Purification of HIV RNA from serum using a polymer capture matrix in a microfluidic device

Brian E. Root, Abhishek K. Agarwal, David M. Kelso, Annelise E. Barron

Research output: Contribution to journalArticlepeer-review

20 Scopus citations

Abstract

In this report, we demonstrate the purification of DNA and RNA from a 10% serum sample using an oligonucleotide capture matrix. This approach provides a one-stage, completely aqueous system capable of purifying both RNA and DNA for downstream PCR amplification. The advantages of utilizing the polymer capture matrix method in place of the solid-phase extraction method is that the capture matrix eliminates both guanidine and the 2-propanol wash that can inhibit downstream PCR and competition with proteins for the binding sites that can limit the capacity of the device. This method electrophoreses a biological sample (e.g., serum) containing the nucleic acid target through a polymer matrix with covalently bound oligonucleotides. These capture oligonucleotides selectively hybridize and retain the target nucleic acid, while the other biomolecules and reagents (e.g., SDS) pass through the matrix to waste. Following this purification step, the solution can be heated above the melting temperature of the capture sequence to release the target molecule, which is then electrophoresed to a recovery chamber for subsequent PCR amplification. We demonstrate that the device can be applied to purify both DNA and RNA from serum. The gag region of HIV at a starting concentration of 37.5 copies per microliter was successfully purified from a 10% serum sample demonstrating the applicability of this method to detect viruses present in low copy numbers.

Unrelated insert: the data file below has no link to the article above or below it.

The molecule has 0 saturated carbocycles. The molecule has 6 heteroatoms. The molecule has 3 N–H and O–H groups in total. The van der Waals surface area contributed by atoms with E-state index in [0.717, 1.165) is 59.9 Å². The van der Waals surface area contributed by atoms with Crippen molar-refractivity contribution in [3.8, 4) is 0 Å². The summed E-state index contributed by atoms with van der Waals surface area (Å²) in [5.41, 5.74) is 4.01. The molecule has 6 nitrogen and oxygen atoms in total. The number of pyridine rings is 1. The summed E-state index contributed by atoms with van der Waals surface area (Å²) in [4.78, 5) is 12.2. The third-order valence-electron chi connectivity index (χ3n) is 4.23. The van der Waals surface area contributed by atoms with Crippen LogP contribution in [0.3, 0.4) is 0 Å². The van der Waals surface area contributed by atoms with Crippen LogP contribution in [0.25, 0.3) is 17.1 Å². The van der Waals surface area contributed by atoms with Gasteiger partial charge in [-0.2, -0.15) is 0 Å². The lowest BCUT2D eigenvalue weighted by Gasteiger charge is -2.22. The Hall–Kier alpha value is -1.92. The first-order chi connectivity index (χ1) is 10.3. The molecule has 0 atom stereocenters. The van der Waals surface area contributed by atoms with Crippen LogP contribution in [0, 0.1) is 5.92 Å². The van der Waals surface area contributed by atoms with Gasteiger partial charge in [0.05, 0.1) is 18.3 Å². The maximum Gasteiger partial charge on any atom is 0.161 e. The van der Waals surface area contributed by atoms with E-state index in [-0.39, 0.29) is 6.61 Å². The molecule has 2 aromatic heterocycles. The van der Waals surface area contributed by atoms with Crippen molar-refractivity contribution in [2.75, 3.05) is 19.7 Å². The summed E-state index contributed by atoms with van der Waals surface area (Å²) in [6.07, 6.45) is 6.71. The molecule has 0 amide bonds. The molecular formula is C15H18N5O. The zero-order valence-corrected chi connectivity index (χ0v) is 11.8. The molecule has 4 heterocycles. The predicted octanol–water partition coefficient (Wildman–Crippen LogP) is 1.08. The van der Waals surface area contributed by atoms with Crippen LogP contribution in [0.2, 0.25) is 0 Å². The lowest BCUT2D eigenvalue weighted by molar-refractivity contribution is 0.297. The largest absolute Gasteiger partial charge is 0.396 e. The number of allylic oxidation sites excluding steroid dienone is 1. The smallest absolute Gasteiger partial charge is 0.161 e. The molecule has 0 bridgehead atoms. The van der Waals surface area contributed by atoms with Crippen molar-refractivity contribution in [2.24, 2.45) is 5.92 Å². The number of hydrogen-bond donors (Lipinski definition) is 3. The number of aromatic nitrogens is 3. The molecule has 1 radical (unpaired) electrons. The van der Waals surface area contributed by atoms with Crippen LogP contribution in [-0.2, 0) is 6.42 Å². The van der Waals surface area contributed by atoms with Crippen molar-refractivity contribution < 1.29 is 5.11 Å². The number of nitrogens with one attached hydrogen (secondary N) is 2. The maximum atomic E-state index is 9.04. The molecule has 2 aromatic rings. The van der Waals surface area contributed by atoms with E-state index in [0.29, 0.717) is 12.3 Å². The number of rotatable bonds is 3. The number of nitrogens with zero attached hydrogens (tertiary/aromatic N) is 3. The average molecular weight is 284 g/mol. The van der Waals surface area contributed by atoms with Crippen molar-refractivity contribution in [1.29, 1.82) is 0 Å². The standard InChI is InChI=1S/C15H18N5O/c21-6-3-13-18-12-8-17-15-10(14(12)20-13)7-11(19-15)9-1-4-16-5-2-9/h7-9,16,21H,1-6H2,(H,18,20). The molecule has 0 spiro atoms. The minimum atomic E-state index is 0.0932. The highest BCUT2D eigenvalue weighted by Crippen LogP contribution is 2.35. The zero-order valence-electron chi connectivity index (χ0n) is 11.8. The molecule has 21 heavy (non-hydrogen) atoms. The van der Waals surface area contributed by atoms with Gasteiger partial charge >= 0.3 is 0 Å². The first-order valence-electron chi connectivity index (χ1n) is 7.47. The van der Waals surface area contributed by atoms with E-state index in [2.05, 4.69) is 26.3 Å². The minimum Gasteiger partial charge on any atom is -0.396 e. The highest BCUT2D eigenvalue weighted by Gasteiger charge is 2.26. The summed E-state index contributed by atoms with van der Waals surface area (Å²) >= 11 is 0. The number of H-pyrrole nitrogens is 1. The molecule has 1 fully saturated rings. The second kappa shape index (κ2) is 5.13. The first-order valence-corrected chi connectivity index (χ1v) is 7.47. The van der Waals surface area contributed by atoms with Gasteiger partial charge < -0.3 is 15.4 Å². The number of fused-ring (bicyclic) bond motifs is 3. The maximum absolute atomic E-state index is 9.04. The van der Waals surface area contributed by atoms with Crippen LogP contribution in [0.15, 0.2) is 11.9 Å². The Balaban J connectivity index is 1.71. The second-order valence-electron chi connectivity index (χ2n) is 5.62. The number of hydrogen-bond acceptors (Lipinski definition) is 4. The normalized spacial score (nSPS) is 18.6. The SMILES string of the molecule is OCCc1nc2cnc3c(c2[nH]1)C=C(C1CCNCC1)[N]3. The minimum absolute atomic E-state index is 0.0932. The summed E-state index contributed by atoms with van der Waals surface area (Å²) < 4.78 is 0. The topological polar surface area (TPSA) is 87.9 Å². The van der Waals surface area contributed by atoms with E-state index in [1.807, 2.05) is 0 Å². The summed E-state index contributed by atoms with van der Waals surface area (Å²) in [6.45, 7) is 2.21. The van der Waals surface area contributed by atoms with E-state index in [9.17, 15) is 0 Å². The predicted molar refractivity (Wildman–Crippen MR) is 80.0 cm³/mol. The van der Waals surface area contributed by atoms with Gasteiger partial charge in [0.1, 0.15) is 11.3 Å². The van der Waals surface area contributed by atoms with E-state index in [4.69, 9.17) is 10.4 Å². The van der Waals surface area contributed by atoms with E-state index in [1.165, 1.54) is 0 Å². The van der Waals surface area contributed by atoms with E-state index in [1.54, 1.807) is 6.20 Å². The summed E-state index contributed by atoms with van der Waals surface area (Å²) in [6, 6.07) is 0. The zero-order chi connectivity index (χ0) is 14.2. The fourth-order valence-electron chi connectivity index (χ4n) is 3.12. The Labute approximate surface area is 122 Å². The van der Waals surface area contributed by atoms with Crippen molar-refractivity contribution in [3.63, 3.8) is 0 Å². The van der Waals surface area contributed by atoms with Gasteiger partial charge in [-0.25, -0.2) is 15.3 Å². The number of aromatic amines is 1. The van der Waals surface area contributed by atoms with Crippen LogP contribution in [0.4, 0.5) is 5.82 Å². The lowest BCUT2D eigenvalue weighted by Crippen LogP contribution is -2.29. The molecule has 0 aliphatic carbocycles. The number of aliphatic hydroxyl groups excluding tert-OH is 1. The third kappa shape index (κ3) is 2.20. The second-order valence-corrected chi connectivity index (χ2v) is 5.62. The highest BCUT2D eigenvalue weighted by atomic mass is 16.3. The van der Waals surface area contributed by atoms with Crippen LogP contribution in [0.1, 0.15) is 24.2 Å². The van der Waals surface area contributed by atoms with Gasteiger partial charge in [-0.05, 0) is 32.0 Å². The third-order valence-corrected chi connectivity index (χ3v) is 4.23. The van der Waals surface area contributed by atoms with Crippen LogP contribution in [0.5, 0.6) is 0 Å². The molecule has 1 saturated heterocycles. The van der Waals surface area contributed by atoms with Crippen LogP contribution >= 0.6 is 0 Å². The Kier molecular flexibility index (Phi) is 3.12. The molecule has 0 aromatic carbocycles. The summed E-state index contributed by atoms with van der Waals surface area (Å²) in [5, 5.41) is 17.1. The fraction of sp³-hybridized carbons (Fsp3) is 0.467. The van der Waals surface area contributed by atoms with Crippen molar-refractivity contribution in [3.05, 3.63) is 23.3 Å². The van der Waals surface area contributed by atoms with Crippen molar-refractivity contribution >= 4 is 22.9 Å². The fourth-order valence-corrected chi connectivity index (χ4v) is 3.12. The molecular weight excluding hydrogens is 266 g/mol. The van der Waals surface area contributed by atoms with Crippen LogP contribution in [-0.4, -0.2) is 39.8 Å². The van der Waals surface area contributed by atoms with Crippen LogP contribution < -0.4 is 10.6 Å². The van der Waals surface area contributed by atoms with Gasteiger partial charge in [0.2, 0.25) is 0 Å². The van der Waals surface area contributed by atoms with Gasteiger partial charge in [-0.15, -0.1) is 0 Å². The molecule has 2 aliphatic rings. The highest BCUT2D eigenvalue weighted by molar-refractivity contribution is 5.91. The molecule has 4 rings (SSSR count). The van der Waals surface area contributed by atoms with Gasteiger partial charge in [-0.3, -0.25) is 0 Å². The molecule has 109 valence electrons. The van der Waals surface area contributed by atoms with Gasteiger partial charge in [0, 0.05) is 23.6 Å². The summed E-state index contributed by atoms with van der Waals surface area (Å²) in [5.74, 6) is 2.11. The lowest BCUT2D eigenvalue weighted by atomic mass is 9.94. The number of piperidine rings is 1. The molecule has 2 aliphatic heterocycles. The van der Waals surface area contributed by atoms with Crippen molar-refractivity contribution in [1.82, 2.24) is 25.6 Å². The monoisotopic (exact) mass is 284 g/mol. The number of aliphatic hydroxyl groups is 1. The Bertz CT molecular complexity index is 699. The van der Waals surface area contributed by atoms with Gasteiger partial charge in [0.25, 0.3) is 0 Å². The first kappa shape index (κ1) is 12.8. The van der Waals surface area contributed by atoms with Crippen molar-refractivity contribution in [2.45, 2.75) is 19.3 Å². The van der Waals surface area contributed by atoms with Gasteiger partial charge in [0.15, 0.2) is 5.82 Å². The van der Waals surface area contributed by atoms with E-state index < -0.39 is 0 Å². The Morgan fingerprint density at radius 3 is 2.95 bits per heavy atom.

Original languageEnglish (US)
Pages (from-to)982-988
Number of pages7
JournalAnalytical Chemistry
Volume83
Issue number3
DOIs
StatePublished - Feb 1 2011

ASJC Scopus subject areas

  • Analytical Chemistry

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